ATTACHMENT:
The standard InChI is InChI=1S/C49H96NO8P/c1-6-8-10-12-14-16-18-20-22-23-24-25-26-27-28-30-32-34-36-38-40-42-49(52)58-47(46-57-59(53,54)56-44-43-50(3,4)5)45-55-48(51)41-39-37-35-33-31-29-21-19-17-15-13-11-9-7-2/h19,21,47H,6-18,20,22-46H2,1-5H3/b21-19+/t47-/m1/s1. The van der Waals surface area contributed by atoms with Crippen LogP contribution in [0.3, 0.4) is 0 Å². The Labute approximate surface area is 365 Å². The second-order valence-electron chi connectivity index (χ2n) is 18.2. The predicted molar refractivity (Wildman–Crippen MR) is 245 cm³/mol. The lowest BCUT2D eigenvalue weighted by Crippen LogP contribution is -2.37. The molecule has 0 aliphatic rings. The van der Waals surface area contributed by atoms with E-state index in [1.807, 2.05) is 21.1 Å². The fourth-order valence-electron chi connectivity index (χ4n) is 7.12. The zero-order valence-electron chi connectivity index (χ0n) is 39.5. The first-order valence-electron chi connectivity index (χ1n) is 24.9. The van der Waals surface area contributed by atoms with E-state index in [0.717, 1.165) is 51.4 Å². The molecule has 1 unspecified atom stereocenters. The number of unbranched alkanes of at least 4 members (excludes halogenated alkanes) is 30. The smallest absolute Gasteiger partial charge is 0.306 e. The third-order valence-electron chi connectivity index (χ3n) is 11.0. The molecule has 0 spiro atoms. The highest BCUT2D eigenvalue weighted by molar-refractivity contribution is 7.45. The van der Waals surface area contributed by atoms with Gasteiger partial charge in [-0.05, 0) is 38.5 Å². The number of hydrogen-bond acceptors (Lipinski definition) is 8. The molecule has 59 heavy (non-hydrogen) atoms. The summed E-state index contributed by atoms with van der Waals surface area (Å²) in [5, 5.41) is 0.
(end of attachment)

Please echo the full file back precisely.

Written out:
The standard InChI is InChI=1S/C49H96NO8P/c1-6-8-10-12-14-16-18-20-22-23-24-25-26-27-28-30-32-34-36-38-40-42-49(52)58-47(46-57-59(53,54)56-44-43-50(3,4)5)45-55-48(51)41-39-37-35-33-31-29-21-19-17-15-13-11-9-7-2/h19,21,47H,6-18,20,22-46H2,1-5H3/b21-19+/t47-/m1/s1. The van der Waals surface area contributed by atoms with Crippen LogP contribution in [0.3, 0.4) is 0 Å². The Labute approximate surface area is 365 Å². The second-order valence-electron chi connectivity index (χ2n) is 18.2. The predicted molar refractivity (Wildman–Crippen MR) is 245 cm³/mol. The lowest BCUT2D eigenvalue weighted by Crippen LogP contribution is -2.37. The molecule has 0 aliphatic rings. The van der Waals surface area contributed by atoms with E-state index in [1.807, 2.05) is 21.1 Å². The fourth-order valence-electron chi connectivity index (χ4n) is 7.12. The zero-order valence-electron chi connectivity index (χ0n) is 39.5. The first-order valence-electron chi connectivity index (χ1n) is 24.9. The van der Waals surface area contributed by atoms with E-state index in [0.717, 1.165) is 51.4 Å². The molecule has 1 unspecified atom stereocenters. The number of unbranched alkanes of at least 4 members (excludes halogenated alkanes) is 30. The smallest absolute Gasteiger partial charge is 0.306 e. The third-order valence-electron chi connectivity index (χ3n) is 11.0. The molecule has 0 spiro atoms. The highest BCUT2D eigenvalue weighted by molar-refractivity contribution is 7.45. The van der Waals surface area contributed by atoms with Gasteiger partial charge in [-0.05, 0) is 38.5 Å². The number of hydrogen-bond acceptors (Lipinski definition) is 8. The molecule has 59 heavy (non-hydrogen) atoms. The summed E-state index contributed by atoms with van der Waals surface area (Å²) in [5, 5.41) is 0.